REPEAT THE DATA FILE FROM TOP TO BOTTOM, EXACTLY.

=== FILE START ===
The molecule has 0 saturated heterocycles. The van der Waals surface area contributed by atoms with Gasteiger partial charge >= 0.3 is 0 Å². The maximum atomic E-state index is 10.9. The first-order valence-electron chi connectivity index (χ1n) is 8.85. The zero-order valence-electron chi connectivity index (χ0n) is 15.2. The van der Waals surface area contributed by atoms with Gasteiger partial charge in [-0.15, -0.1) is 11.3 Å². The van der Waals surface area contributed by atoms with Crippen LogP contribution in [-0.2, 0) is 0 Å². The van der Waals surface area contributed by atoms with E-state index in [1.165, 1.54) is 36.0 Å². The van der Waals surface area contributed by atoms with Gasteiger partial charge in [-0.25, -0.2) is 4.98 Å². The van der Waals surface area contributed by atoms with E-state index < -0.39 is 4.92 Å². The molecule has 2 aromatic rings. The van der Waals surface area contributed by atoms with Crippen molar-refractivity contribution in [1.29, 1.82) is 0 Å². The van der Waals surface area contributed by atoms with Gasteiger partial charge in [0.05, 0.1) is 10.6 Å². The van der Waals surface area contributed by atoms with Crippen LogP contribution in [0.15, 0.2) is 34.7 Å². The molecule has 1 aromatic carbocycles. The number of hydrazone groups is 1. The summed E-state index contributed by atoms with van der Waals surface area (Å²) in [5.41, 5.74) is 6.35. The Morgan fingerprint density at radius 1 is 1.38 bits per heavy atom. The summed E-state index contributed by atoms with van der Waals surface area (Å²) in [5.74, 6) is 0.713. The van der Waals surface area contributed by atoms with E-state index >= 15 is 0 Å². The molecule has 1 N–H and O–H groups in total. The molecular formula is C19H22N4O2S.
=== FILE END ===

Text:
The molecule has 0 saturated heterocycles. The van der Waals surface area contributed by atoms with Gasteiger partial charge >= 0.3 is 0 Å². The maximum atomic E-state index is 10.9. The first-order valence-electron chi connectivity index (χ1n) is 8.85. The zero-order valence-electron chi connectivity index (χ0n) is 15.2. The van der Waals surface area contributed by atoms with Gasteiger partial charge in [-0.15, -0.1) is 11.3 Å². The van der Waals surface area contributed by atoms with Crippen LogP contribution in [-0.2, 0) is 0 Å². The van der Waals surface area contributed by atoms with E-state index in [1.165, 1.54) is 36.0 Å². The van der Waals surface area contributed by atoms with Gasteiger partial charge in [-0.25, -0.2) is 4.98 Å². The van der Waals surface area contributed by atoms with E-state index < -0.39 is 4.92 Å². The molecule has 2 aromatic rings. The van der Waals surface area contributed by atoms with Crippen molar-refractivity contribution in [1.29, 1.82) is 0 Å². The van der Waals surface area contributed by atoms with Gasteiger partial charge in [0.05, 0.1) is 10.6 Å². The van der Waals surface area contributed by atoms with Crippen LogP contribution in [0.15, 0.2) is 34.7 Å². The molecule has 1 aromatic carbocycles. The number of hydrazone groups is 1. The summed E-state index contributed by atoms with van der Waals surface area (Å²) in [5.41, 5.74) is 6.35. The Morgan fingerprint density at radius 1 is 1.38 bits per heavy atom. The summed E-state index contributed by atoms with van der Waals surface area (Å²) in [5.74, 6) is 0.713. The van der Waals surface area contributed by atoms with E-state index >= 15 is 0 Å². The molecule has 1 N–H and O–H groups in total. The molecular formula is C19H22N4O2S.